You might be hearing a lot about heat pump water heaters right now. They’re in the news as a home improvement upgrade that can save you some cash — and a heat pump water heater can even save you money on your taxes. They are the only hot water heater covered by the Inflation Reduction Act — where it could earn you an upfront discount and a tax credit, as well as cut down on your energy use and electric bills over the long haul.
They’re also, honestly, kind of like magic – at least as magical as an appliance whose job it is to heat water can be. Here’s why:
Heat Pump Water Heaters are Extremely Energy Efficient
Known for their energy efficiency, heat pump water heaters use the warm air in the surrounding room (or from wherever you duct the air from such as outside or an attic) to heat water somewhat passively. Instead of creating heat from nothing — using lots of gas or electricity — heat pump water heaters absorb heat from the surrounding air and then concentrate it using a compressor into one place: your water. The heat pump water heater acts like a heat funnel, moving heat into the unit and then condensing it and transferring the heat into the water inside the storage tank. A bonus: heat pump water heaters can even dehumidify surrounding air, which is a big bonus for most basement spaces.
According to Energy.gov, heat pump water heaters — also called hybrid water heaters, or abbreviated as HPWH — are 2-3 times more efficient than a conventional electric water heater. This means your household will be using 2-3x less electricity to heat the same amount of water — and that can transfer into some serious energy savings. This can appeal to people who want to save money (umm… everyone?) and people who want to cut down on their contribution to greenhouse gas emissions from an environmental standpoint. Look for ENERGY STAR rated models which will help you determine what an average operating cost might be for the model you are considering.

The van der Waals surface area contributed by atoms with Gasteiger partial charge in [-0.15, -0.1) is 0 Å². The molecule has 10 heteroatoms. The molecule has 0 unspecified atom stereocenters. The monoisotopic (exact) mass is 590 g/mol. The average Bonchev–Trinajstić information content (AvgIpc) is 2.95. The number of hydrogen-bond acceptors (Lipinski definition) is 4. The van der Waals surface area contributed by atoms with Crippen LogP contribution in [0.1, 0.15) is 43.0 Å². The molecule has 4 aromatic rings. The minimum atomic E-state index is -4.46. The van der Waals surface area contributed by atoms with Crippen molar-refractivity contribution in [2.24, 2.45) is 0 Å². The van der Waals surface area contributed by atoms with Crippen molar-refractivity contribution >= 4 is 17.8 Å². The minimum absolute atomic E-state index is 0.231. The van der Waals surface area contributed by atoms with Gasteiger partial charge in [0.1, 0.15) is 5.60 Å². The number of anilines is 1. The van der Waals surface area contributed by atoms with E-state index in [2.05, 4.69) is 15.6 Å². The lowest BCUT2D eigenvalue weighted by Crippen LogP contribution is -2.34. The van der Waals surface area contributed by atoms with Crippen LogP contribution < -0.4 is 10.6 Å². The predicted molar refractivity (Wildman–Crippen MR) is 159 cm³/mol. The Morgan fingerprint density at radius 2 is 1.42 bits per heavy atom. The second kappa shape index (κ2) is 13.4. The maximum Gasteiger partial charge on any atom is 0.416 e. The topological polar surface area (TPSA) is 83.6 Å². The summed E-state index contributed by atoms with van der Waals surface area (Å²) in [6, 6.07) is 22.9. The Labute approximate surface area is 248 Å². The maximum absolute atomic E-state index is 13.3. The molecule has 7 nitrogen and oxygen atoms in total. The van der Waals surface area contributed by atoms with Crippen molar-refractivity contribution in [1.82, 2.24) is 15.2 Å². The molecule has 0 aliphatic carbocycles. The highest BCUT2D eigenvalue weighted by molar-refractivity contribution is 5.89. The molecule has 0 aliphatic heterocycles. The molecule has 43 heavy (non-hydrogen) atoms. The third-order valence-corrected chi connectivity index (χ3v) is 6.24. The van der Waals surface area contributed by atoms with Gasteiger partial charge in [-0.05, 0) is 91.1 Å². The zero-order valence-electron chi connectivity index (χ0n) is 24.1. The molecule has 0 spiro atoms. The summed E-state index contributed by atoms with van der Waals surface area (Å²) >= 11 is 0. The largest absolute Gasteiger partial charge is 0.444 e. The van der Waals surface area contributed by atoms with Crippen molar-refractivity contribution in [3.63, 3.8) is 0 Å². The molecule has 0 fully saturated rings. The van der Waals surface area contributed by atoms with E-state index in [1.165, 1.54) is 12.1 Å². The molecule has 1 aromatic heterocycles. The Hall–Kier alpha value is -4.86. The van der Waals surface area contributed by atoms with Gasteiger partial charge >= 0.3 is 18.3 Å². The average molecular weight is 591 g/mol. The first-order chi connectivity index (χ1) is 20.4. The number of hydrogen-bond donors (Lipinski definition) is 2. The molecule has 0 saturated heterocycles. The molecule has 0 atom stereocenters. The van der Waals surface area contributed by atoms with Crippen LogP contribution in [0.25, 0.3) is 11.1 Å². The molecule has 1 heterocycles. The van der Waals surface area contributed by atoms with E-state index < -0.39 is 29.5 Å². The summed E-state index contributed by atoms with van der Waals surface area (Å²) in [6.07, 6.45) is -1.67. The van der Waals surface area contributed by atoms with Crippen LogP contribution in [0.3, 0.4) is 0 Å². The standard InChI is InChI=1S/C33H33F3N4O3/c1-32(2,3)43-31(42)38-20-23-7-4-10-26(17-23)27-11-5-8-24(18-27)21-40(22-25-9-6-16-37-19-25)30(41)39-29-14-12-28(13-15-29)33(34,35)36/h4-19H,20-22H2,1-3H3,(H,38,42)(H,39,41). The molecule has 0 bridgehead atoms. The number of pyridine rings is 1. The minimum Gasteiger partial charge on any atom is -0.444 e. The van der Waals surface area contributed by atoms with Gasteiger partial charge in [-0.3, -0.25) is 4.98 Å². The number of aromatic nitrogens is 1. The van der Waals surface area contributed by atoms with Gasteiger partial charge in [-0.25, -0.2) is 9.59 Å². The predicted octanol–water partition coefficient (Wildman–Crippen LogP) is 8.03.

Making the switch to a heat pump water heater could save you significant money on water heating costs, especially if you are switching from an older, less efficient model that runs on natural gas or pure electricity. The energy cost savings alone can make the cost of upgrading to a new model pay for itself in a short amount of time, especially if you are a high-volume hot water household.
Heat Pump Water Heaters are Long-Lasting
The heat pump water heaters being built today incorporate some of the latest and greatest technology with time-tested water heating capabilities. The heat pump technology that powers a HPWH has been in use for decades in refrigerators and air conditioners — just in reverse!
Professional grade hybrid heat pump water heaters, like the ones Water Heaters Now installs, can last 15 years or longer, meaning the initial cost of installation is going to pay for itself over the lifespan of the unit, especially if you work to maintain your water heating system from installation onward.
Keep in mind that not all water heaters are created equal: professional grade water heaters are only available from licensed installers — you won’t find the pro model at the big box stores, even if the brand names sound the same. And they certainly won’t come with the professional-grade warranty either.
Heat Pump Water Heaters are Easy to Install
A new heat pump water heater can likely be installed where your current electric or gas water heater is today if it’s in a basement or other large room — the unit will need at least 1,000 cubic feet of air space around it to work efficiently. This won’t be the choice for you if you need to install your water heater in a small closet. Since they pull air from their surroundings, a heat pump water heater needs to have enough air to pull from. If you’re looking to install in a small space, an on demand or tankless water heater might be the route to go.
It used to be that heat pump water heaters could only be installed where it was above 40 degrees Fahrenheit year-round, since that’s the temperature the surrounding air needs to be at or above in order for the water heater to be able to heat water. Newer models are even rated for cold climates, and if the air temperature dips below that 40 degree mark, the hybrid part of the water heater kicks in and uses electricity as a backup to deliver the hot water you need straight to your faucet.
If you’re converting from a traditional electric water heater to a high efficiency HPWH, there shouldn’t be too much HVAC work that must be done. With that said, there are great options and possibilities for ducting in order to draw summer heat from the attic, garage, or outside as well as ducting from the unit (using the cool exhaust air) to chill down a room in the summer. Versatile and Smart! As always, check with your plumber or installation specialist to be sure of the upfront costs before committing to the project.
Ready to use less energy and upgrade your current tank water heater?
Then, choose a water heater installation company that can answer your questions and install a professional-grade heat pump water heater where and when you need it. If you’re in the Twin Cities Metro area or Rochester, MN – that installation expert is us. Check out our service area and see if we can help you get a new heat pump water heater in your home today.